Kazuo Ishiguro’s Never Let Me Go

“I don’t know how it was where you were, but at Hailsham we had to have some form of medical almost every week.”- Kathy, Page 13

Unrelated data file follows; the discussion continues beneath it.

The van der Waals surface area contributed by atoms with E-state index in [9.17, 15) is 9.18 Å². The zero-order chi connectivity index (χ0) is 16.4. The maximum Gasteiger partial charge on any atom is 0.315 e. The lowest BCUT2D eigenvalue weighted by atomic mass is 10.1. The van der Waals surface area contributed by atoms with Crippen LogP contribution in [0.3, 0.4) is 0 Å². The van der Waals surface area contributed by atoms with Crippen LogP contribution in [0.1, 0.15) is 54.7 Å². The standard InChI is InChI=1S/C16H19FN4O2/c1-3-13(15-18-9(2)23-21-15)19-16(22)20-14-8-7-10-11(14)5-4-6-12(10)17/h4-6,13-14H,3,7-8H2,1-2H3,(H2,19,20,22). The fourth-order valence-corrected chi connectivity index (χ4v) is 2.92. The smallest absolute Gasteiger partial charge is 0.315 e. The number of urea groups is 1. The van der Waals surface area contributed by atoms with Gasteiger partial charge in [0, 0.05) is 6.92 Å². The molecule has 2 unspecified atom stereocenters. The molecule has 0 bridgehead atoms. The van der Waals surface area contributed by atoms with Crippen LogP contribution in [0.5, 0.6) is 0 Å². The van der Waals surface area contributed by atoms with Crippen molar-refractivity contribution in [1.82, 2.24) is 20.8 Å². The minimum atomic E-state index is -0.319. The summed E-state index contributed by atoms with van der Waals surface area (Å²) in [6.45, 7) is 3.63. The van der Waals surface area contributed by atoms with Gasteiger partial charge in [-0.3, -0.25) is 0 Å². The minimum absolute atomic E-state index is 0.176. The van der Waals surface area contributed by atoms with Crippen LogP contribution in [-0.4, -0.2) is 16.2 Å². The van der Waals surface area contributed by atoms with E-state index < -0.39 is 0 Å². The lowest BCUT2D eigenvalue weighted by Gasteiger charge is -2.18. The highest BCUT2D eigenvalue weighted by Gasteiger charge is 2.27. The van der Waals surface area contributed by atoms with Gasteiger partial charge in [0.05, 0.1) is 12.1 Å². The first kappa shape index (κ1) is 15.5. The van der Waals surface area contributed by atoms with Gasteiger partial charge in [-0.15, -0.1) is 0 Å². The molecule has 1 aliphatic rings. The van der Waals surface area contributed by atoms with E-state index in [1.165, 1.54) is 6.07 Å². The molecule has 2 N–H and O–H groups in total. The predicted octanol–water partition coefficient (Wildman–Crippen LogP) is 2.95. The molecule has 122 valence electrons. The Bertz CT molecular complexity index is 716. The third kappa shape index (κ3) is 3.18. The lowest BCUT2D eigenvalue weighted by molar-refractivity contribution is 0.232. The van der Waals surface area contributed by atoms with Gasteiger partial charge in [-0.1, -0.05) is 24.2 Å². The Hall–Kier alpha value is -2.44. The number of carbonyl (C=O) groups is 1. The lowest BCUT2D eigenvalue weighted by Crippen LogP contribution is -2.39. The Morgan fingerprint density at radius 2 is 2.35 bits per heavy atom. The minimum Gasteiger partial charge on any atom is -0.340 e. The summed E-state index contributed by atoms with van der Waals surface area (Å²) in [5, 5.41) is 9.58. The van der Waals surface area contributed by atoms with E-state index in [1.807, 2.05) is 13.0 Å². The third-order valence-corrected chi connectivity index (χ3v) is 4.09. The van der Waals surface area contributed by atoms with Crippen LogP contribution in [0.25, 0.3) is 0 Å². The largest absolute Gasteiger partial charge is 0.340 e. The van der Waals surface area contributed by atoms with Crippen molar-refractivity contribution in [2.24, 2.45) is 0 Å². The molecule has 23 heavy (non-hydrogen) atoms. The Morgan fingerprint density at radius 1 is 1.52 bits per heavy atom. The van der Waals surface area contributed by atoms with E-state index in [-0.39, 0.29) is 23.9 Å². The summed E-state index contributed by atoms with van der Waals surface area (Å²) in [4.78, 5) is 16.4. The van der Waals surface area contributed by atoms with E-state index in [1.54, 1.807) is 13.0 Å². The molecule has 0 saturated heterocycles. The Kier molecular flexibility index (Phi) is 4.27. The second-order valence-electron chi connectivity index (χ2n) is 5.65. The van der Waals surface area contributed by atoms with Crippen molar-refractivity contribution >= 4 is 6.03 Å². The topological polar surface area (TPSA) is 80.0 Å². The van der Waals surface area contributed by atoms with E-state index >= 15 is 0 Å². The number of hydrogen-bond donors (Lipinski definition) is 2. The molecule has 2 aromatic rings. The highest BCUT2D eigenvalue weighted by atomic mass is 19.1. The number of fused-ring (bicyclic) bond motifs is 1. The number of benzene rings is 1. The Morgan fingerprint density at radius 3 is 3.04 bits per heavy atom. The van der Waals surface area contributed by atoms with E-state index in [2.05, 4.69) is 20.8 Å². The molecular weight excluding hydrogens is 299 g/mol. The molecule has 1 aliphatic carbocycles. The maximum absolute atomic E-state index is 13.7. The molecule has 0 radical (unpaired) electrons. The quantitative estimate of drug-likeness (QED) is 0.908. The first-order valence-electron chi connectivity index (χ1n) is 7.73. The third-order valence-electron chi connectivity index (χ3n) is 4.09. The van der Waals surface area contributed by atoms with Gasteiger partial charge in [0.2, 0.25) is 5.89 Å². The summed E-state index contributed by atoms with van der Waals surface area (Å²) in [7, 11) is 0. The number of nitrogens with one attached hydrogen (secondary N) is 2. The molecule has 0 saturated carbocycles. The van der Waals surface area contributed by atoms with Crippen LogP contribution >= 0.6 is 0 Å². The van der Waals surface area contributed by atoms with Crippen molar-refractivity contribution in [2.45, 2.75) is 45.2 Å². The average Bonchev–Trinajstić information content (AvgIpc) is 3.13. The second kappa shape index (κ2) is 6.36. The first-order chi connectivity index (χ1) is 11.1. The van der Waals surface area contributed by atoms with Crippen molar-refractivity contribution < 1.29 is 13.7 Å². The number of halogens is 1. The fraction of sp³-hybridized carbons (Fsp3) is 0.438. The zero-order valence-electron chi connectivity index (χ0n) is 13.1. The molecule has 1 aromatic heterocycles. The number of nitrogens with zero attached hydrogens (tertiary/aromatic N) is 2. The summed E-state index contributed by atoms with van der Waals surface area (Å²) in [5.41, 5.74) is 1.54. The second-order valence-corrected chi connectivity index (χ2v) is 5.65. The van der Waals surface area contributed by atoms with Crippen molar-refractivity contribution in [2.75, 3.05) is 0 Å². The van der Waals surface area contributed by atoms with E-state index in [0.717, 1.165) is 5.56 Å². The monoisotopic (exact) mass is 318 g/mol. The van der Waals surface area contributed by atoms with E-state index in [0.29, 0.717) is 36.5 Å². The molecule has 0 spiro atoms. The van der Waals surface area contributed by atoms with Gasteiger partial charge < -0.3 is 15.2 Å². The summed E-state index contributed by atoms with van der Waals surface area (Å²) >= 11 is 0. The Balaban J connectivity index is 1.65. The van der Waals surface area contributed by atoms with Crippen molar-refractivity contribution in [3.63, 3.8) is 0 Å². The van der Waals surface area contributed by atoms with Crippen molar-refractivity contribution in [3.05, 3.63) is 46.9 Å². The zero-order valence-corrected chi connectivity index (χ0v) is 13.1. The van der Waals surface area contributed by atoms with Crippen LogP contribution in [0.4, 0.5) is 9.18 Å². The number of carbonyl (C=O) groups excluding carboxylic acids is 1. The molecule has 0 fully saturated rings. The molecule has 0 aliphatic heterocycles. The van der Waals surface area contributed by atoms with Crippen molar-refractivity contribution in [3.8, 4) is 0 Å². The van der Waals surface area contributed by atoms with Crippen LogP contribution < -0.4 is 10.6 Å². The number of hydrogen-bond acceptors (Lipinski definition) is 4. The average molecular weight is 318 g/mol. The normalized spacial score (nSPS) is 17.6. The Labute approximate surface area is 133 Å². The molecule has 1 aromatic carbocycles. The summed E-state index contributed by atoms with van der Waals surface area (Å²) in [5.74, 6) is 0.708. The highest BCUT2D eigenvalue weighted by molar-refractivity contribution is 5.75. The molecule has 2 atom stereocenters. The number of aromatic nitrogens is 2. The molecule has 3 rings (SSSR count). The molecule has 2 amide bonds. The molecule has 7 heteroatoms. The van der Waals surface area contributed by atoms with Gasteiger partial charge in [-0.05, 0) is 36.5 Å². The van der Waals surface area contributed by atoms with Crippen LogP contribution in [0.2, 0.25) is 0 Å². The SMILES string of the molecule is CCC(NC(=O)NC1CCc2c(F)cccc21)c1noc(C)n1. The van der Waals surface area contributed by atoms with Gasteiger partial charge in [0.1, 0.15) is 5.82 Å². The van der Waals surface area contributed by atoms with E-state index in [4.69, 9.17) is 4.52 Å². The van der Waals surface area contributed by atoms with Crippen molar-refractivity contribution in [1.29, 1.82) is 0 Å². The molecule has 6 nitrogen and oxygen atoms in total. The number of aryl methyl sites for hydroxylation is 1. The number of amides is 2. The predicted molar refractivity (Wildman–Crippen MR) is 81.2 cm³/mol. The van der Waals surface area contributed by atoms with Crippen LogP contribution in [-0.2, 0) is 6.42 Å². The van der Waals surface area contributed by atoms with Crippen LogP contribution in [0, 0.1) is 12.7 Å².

After reading Never Let Me Go, it took me back to our class conversation about the sympathy people share or should feel for robots and clones. The main arguments were that if something isn’t human, then why treat it like one; why should feelings and emotions even be considered? The same argument is made for animals. Some people think that since animals aren’t human, they shouldn’t be treated with the same respect and admiration that people are expected to use for one another. Ishiguro’s text depicts a boarding school where the main characters are clones that are used for their organs. Whenever necessary their organs are removed in a surgery to help the real humans (the non-clones, or “originals”). To reach “completion” means that the clone will die with its purpose in life finally being served in its entirety, that being giving all of its organs to humans who need it. The reality that the clones face is very distasteful. We first see Tommy struggle to be creative, trying to fit the norm, until Miss Lucy assures him that it’s ok to be different and not have creative skills, as long as he tries his best. The rumors that Madame collects the student’s art in order to determine whether they are lying about being in love surface, mainly because another rumor is floating that the students can be exempt from being donors for three years if in fact they are in love.